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This course shows beginning filmmakers how to make a short documentary from footage they have already shot, and walks them from the editing process in Adobe Premiere Elements through uploading a finished movie to platforms like Vimeo or YouTube. Author and producer Jason Osder explains how the footage was shot along the way, illuminating why particular angles were chosen and how the subject matter influences the editing process. The course also covers trimming, editing to music, and adding a title and graphics, and the final chapters result in a polished, color-corrected movie with properly mixed dialog and music.
One thing I like to do in the editing process is work with my interview on the timeline. When I first put these interview clips down, I did it very quick and dirty. I wasn't paying a whole lot attention to the details, just the big picture. But now that I have a few selected pieces on the timeline, I've watched it through a few times, and I've seen where the editorial opportunities are-- in particular, this shot that's now in third position following my guideline. I think this should be the very first interview bite.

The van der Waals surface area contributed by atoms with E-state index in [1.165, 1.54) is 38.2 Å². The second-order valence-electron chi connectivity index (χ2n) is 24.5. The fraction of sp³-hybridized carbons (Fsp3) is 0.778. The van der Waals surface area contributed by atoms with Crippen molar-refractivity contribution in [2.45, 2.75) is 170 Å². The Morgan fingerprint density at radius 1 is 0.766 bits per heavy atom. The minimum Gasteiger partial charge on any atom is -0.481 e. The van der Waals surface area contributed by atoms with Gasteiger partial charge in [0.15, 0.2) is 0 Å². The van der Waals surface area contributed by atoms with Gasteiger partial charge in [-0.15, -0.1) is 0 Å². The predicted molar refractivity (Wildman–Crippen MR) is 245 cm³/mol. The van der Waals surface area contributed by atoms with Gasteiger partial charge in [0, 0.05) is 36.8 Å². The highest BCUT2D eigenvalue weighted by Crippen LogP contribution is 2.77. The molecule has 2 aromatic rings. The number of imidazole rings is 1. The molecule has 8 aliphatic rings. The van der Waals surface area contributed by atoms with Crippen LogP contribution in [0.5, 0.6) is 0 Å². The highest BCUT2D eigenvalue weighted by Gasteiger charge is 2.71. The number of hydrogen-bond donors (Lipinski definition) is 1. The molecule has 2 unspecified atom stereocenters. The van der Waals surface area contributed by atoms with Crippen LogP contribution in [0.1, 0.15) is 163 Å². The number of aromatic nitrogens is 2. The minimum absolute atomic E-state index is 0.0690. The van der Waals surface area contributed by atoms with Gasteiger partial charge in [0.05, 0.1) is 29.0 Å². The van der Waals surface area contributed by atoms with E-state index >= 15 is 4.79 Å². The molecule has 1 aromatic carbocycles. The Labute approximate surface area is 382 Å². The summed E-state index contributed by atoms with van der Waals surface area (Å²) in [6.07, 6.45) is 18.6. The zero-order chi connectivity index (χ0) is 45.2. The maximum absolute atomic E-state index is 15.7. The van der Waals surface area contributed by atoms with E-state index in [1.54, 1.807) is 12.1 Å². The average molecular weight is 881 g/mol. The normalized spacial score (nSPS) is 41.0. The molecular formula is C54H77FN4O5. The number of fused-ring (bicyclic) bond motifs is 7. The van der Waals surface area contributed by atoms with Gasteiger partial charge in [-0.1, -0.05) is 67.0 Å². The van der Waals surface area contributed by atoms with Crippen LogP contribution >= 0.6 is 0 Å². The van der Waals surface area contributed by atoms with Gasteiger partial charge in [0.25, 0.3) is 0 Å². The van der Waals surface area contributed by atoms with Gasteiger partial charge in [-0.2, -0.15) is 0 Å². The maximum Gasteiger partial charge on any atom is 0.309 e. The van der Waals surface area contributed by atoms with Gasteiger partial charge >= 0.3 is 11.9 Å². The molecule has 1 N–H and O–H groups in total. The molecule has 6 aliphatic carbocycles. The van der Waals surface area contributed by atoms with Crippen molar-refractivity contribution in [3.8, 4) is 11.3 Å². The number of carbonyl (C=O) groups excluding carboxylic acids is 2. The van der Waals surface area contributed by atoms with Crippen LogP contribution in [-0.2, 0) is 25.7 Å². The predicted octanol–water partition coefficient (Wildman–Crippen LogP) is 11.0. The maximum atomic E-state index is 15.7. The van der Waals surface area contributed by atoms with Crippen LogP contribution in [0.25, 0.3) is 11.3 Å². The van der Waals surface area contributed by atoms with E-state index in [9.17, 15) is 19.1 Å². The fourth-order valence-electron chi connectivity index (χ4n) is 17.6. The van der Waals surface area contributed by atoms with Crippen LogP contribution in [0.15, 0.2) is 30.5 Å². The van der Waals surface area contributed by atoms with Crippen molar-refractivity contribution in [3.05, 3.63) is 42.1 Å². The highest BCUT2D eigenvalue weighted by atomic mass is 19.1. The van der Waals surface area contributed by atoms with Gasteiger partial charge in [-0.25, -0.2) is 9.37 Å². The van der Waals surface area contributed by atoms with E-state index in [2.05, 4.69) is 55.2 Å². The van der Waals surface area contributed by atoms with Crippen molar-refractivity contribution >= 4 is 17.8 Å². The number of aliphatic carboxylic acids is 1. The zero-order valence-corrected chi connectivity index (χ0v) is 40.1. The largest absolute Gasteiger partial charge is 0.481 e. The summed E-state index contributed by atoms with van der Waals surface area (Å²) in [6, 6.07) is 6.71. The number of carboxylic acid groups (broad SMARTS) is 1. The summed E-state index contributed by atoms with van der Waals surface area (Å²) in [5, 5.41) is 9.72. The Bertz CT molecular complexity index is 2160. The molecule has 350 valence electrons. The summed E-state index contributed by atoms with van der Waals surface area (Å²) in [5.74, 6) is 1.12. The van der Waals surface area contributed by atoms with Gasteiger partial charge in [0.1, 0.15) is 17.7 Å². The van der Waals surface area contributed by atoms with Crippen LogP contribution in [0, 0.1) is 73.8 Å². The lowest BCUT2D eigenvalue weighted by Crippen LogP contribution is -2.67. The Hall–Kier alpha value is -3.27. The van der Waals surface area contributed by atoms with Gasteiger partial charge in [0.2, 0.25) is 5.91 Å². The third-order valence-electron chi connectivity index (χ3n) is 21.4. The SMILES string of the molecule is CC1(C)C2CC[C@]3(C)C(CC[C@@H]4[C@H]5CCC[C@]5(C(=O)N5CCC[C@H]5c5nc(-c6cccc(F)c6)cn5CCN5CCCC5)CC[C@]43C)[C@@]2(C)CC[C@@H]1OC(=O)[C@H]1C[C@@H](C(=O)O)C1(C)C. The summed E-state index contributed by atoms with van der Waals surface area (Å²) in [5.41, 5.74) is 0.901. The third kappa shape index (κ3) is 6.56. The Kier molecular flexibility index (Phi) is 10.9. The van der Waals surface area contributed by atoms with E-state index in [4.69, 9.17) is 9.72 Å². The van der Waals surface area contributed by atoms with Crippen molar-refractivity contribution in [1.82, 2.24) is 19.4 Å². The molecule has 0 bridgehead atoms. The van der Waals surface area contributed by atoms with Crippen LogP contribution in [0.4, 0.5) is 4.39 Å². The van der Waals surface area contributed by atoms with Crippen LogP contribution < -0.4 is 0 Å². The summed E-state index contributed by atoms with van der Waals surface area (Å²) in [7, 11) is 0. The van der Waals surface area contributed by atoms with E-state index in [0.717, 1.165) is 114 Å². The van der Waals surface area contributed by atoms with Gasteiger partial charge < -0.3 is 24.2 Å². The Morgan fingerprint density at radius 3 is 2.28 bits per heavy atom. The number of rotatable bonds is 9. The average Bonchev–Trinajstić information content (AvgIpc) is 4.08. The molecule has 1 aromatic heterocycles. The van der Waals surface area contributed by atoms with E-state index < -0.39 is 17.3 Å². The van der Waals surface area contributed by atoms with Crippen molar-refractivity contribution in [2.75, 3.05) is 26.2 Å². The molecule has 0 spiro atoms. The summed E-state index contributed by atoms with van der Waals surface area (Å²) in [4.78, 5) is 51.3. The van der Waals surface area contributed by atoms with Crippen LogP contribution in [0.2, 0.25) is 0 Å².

Listen to how it starts. (Female speaker:--favorite thing in the world is actually being a participant in this incredibly rare medium.) I think that's going to work nicely and she goes on to talk about being a woman in the business and it's very nice. So, I am going to slide this up to the front. I think I may have to make some room first. So, it's going to slide a little out-of- the-way, just this one to the front of the stack, and now I actually have my beginning.
At the end of this bite... (Female speaker: We're not there. Women aren't in that process. Glass that's 2000 degrees (and it's very heavy on the end of a 5-foot pipe. And we're harnessing that energy and that hot, molten media, medium.) So, obviously that needs a trim-up too. She stumbles over her words. I am just going to zoom-in a little bit, trim this back, give it a listen.
(Female speaker: Medium. Medium. Well, I want the first time she says it. (Female speaker: Molten media. Hot molten media.) So, I am going to continue this process through the whole timeline of listening closely to my interview, deciding how it works best, sometimes swapping pieces, sometimes removing them, and occasionally even finding a piece in the interview clip that I hadn't used but now I think I need.
Let's skip ahead, and I'll show you how it turns out. You can see the whole timeline here. And notice that I've left some spaces in between the interview bites that can be for pacing or could be closed up later. Now, our assembly edit certainly is not finished, and in some ways it actually looks rougher than it did a moment ago. But we do have the interview bites roughly in place where we want them, and the next thing is to work on our cover shots.
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